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UK Cityslicker Marianne: Alternative Book Buying in Nottingham City Center

This month’s Cityslicker task was to cover the theme of literacy. As a bargain hunter, I decided to demonstrate a few money saving alternatives to buying your books from chain stores in Nottingham.

Firstly, the one that most might know is the Oxfam Books store on Market Street.

Here you can get paperback books for anywhere between £1 and £5 which is a snip off the original pricing, whilst feeling pleased that you’ve donated to charity at the same time. The good thing about the Oxfam Books store is because it’s dedicated to books, they tend to have the best and largest collection in comparison to a normal charity shop.

The Nottingham City Center branch has all the usual fiction and reference books, but also has a dedicated sci-fi/fantasy/crime section which you wouldn’t get in a standard charity shop. Also, in my experience, Oxfam Books is very well kept and everything is sorted alphabetically and tidied up on a regular basis, so it’s just as easy to browse in as a Waterstone’s.

The only downside of Oxfam Books in comparison to a standard charity shop is the price. If your main goal is a bargain, you can find books in charity shops like Cancer Research UK, Barnardos and British Heart Foundation for as low as 50p and almost always at least a couple of quid less than Oxfam Books. However, usually the shelves are a little less organized and therefore it can be harder to locate what you want, and they’ll only usually have the bestsellers and recent book club/prize winners, rather than anything more unusual.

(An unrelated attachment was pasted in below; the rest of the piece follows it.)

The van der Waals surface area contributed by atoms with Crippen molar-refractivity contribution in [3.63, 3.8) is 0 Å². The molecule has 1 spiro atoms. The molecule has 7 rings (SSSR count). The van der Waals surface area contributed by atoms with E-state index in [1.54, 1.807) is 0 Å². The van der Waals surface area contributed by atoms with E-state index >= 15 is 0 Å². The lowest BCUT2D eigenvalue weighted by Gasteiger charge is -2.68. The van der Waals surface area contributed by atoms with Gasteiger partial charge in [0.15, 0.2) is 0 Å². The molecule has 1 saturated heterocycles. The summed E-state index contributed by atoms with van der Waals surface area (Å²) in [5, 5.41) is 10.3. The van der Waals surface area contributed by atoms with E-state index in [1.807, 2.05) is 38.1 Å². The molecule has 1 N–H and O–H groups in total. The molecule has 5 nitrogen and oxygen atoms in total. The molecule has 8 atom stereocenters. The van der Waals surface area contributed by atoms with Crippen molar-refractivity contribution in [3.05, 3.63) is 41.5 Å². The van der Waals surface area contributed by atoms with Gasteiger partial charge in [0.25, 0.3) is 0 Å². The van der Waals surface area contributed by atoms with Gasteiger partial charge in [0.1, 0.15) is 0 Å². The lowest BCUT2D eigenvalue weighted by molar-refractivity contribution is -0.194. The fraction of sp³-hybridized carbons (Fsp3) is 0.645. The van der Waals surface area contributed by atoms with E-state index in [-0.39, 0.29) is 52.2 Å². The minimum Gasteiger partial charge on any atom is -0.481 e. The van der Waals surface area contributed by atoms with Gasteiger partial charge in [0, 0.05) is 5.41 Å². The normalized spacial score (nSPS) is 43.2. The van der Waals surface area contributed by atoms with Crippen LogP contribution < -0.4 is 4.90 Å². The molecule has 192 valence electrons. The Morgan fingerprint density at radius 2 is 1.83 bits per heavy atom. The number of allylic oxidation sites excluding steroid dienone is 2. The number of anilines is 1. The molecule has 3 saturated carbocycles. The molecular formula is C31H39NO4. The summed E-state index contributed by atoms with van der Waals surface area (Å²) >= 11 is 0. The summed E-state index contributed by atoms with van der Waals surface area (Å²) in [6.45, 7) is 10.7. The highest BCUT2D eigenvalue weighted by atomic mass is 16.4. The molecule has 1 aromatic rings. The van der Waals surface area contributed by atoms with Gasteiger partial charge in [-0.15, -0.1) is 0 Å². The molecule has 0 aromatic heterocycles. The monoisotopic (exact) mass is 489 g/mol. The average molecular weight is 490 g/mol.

Unique to the Nottingham region and a great better-of-both-worlds-option is Bookwise on Goose Gate. Bookwise is an independent bookshop that supports Music for Everyone, a charity that runs music programs in local schools and community.

They have two floors of books, which means they have a collection that is at par with Oxfam Books, but with similar prices to a standard charity shop. What I especially like about Bookwise, is that they have a very clearly outlined section for nominees/prize winner books, so in case you aren’t sure how to judge a book by it’s cover, you can rely on a judging panel’s stamp of approval.

Also, due to its links with Music for Everyone, they also have a section of sheet music and music scores, which are not commonly sold in most charity shops.

So whether you’re browsing for your next fictional read or looking for a course textbook, I would definitely recommend heading along to Oxfam Books and Bookwise and checking whether they have what you need. You can save a lot of money (especially on hardback textbooks) and feel good about your purchase and when you’ve finished, donate it back to them!

written by savethemarianne

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